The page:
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Sunday 28 May 2023 Dublin: 11°C
# Case closed
Sacked nursing home care worker 'found asleep on the job' was not unfairly dismissed - WRC
The worker was found to move chairs out of the view of CCTV cameras.

A CARE WORKER was found sleeping on two chairs in a staff kitchen at a nursing home while a daughter of a patient was frantically looking for a staff member in an emergency situation for her mother. 

The daughter of the patient stated that it was difficult to awaken the care worker in question during her night duty and she found another staff member who promptly got the nurse on duty without delay. 

The sleeping carer was one of two carers and one nurse tasked with looking after 23 patients during the night duty.

The nursing home received a complaint over the care-worker being found asleep on the job. 

The care assistant had been employed by the nursing home for nine years until her dismissal on 2 June 2017 arising from the ‘sleep’ incident on 9 May 2017. 

The care assistant sued for unfair dismissal at the Workplace Relations Commission (WRC) and the WRC has found that the worker was not unfairly dismissed.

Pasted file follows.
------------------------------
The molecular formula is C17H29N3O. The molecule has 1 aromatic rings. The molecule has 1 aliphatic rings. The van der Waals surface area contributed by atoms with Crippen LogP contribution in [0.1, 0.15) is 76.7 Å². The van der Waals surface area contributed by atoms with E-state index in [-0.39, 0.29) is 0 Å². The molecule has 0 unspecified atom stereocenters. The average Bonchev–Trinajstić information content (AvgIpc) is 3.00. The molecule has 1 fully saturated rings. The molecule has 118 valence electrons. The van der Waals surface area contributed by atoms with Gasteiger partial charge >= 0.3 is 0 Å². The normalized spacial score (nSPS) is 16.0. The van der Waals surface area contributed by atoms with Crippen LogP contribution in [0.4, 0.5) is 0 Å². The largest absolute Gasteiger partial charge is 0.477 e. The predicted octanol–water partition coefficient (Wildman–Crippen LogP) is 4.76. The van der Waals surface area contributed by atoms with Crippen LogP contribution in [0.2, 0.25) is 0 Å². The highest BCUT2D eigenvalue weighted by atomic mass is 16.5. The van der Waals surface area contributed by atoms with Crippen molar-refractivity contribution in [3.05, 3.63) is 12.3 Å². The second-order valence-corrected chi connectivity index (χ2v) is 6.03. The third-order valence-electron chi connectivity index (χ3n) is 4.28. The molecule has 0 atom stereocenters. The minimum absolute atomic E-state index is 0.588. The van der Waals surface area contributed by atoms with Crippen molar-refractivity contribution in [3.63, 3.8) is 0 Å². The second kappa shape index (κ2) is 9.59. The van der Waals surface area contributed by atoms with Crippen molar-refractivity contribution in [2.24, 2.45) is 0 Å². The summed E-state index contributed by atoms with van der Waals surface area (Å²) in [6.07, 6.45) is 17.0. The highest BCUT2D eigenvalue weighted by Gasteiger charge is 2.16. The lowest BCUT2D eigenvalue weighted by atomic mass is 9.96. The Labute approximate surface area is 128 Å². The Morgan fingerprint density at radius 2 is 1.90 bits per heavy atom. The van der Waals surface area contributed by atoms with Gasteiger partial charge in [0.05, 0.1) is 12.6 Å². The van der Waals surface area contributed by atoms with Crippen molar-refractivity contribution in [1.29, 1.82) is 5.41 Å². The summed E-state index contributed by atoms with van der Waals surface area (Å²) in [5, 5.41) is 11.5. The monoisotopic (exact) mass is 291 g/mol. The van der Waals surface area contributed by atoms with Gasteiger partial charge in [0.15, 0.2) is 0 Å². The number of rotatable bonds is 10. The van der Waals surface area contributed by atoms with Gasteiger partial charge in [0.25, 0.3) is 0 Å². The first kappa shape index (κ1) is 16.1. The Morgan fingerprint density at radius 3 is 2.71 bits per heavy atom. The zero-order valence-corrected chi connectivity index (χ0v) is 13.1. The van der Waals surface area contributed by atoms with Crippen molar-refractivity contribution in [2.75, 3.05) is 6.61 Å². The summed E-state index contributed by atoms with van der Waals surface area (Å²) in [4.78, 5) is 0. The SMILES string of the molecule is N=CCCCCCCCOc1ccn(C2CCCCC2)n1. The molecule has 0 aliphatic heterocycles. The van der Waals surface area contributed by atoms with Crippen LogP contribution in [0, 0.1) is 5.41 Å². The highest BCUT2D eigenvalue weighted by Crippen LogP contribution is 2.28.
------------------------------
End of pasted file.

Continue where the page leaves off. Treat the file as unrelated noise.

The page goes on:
The woman denied that she fell asleep on the job. 

However, adjudication officer Andrew Heavey has concluded on the balance of probabilities, the care worker was asleep while at work on the night in question. 

Heavey said that the worker took chairs out of view of the CCTV cameras and she remained out of view for approximately two hours. 

In his ruling, Mr Heavey found that the worker failed to carry out her duties and responsibilities which resulted in additional pressure being put on the other staff on duty and could have caused severe reputational damage to her employer. 

Heavey also found that the actions of the care worker were also at variance with the provisions of the staff handbook. 

He stated that the actions of the employer were reasonable throughout the process and that the complainant was not unfairly dismissed. 

The WRC found that in a role such as a care assistant in a nursing home, failing to respond to calls for assistance and the complainant failing to carry out her duties and responsibilities in the manner described is appropriately classed as gross misconduct. 

A colleague of the female care assistant told the WRC hearing that the care assistant had failed to answer bells as they rang on numerous occasions which meant that other staff were put under pressure. 

The care assistant contended that she was unfairly dismissed as a result of a flawed disciplinary process. 

She also claimed that she was not asleep on the night in question and did not fail to carry out her duties as claimed.